The pandemic may have deprived us of the chance of seeing Wes Anderson’s The French Dispatch on the big screen but there’s some comfort in the fact that it’s finally streaming in India (on Disney+ Hotstar). The film is a triptych of stories (plus a prologue) set in Paris, each centring on a different piece by a fictional New Yorker-like magazine called “The French Dispatch”. Working with his regular cinematographer Robert Yeoman, composer Alexandre Desplat (in witty form), and a cast too expansive to list here, Anderson pushes his singular ornamental style to its limits. For those who were delighted (as I was) by the film and are keen to stay immersed in that world, here’s a selection of related features, documentaries and film criticism.
My Journey Through French Cinema (2016)
The French Dispatch is studded with references to Gallic cinema. If you are in the mood for more, there’s no better overview than the two cine tributes Bertrand Tavernier made towards the end of his life. In My Journey Through French Cinema, Tavernier talks about his inspirations—from François Truffaut and Jean Renoir to lesser-known figures like Guy Gilles—for over three hours, mixing anecdote and film appreciation. Not satisfied with this, he then made a companion series called Journeys Through French Cinema (2017), spread over seven hours.
La Chinoise (1967)
The middle story in The French Dispatch concerns two young students, played by Timothée Chalamet and Lyna Khoudri, and their participation in the fictional “Chessboard Revolution” of 1968. Though it unfolds mostly in black and white, it’s reminiscent of a 1967 colour film by Jean-Luc Godard about a group of young Maoists in Paris debating the merits of violent revolution. Shot in ravishing bold colour by Raoul Coutard, La Chinoise is alternately provocative, frustrating and tartly funny. This is Godard at the end of his first golden period, a year away from embarking on explicitly Marxist film-making. Anderson mimics the almost surreal fervour of Godard’s firebrands discussing politics. There’s another borrowing, on the soundtrack: a cover by Jarvis Cocker of the Mao Mao number from Godard’s film.
Meeting the Man: James Baldwin in Paris (1973)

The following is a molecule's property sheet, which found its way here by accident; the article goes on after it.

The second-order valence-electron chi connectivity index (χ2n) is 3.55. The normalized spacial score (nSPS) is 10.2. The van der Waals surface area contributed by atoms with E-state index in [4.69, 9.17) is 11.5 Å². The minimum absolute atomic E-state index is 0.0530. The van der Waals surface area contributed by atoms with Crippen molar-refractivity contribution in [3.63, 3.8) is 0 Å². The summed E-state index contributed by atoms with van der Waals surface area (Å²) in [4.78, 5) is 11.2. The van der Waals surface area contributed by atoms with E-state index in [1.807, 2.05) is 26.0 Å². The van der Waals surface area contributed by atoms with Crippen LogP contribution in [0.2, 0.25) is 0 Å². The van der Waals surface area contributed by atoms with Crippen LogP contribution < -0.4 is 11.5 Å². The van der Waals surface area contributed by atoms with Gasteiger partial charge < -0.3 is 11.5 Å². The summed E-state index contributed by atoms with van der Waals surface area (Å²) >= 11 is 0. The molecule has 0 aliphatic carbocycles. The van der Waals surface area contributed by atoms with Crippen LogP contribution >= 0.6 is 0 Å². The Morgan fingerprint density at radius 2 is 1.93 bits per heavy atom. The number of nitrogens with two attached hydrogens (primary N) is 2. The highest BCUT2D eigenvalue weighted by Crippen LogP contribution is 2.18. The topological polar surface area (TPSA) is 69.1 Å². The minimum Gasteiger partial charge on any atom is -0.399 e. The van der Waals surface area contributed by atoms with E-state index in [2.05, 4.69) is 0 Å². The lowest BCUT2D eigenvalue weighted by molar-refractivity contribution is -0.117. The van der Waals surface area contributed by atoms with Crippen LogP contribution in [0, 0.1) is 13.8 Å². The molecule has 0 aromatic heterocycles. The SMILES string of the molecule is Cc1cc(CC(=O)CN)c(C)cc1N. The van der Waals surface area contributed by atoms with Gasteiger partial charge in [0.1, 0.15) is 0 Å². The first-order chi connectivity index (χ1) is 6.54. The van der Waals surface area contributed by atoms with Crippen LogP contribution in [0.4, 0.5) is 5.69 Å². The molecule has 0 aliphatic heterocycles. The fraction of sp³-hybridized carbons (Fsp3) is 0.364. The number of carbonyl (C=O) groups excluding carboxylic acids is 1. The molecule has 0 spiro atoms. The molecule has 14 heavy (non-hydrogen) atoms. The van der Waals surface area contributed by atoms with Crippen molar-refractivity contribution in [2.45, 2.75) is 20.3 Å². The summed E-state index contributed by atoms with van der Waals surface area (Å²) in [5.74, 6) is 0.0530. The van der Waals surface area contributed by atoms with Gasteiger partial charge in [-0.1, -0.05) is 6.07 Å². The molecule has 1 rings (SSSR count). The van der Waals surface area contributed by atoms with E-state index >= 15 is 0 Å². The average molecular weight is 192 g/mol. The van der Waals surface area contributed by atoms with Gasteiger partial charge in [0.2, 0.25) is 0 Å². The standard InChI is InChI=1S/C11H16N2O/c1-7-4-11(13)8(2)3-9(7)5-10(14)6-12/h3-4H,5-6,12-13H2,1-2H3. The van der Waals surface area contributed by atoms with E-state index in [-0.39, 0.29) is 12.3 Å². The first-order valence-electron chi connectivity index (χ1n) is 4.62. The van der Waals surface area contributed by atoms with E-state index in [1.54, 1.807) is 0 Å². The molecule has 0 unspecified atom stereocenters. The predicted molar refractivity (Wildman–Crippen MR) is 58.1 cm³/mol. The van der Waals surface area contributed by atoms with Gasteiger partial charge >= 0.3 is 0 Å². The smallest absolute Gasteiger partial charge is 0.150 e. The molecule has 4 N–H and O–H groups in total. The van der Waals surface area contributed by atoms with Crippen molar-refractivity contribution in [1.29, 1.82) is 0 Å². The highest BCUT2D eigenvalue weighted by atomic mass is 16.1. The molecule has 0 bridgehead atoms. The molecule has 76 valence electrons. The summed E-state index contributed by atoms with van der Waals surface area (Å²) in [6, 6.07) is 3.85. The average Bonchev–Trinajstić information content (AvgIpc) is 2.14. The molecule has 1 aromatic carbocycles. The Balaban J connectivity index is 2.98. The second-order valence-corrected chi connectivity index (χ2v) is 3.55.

As an American food writer named Roebuck Wright, Jeffrey Wright gives The French Dispatch’s most moving performance. We see him first as an older man, being interviewed on TV, where he’s asked about a famous piece he had written. We then see a younger Wright, on assignment to write about a chef, getting dragged into an adventure when his host, a police chief, gets a phone call saying his son has been kidnapped.
Wright is partially based on James Baldwin, another black, gay author and critic who lived in Paris for decades. In a documentary short from 1973 (streaming on MUBI), we see him spar with white English reporters and later relax in the company of black expatriates. It’s a fascinating mini-portrait, made poignant by Baldwin’s attempts to alternately evade and get through to his obtuse interviewers. The pain and pride of Baldwin finds an echo in Roebuck’s “solitary feast” monologue, in which he says, simply, “I chose this life.”
How Wes Anderson’s Style Changed After Animation (2019)
Anderson has such a distinct aesthetic that dissections of his films constitute a small cottage industry. One excellent theory about Anderson’s evolving style is put forward in this 11-minute video essay by Julian Palmer on his YouTube channel, The Discarded Image. Palmer argues that Anderson’s style underwent several subtle but recognisable changes after he made his first animation feature, Fantastic Mr Fox (2009). The films that followed were more “designed”, with increasingly complicated action choreographed like one would with stop-motion figures.
La Belle Noiseuse (1991)
In the first story in The French Dispatch, Benicio Del Toro plays a painter in prison and Léa Seydoux a guard who poses in the nude for him. This is a miniature riff on Jacques Rivette’s La Belle Noiseuse. This 240-minute film is a deconstruction of the artistic process, a gradually unfolding power struggle between a great painter and a nude model.
Mon Oncle (1958)
There are several references to French director Jacques Tati, whose intricate gags have been an inspiration for Anderson in the past. The most pointed is in the very first scene. A waiter carries a tray laden with liqueurs up the winding diagonal stairwells of The French Dispatch building. This is a tribute to a scene in Mon Oncle in which Tati’s Monsieur Hulot takes a similarly circuitous path up the side of a building that looks much the same as this one.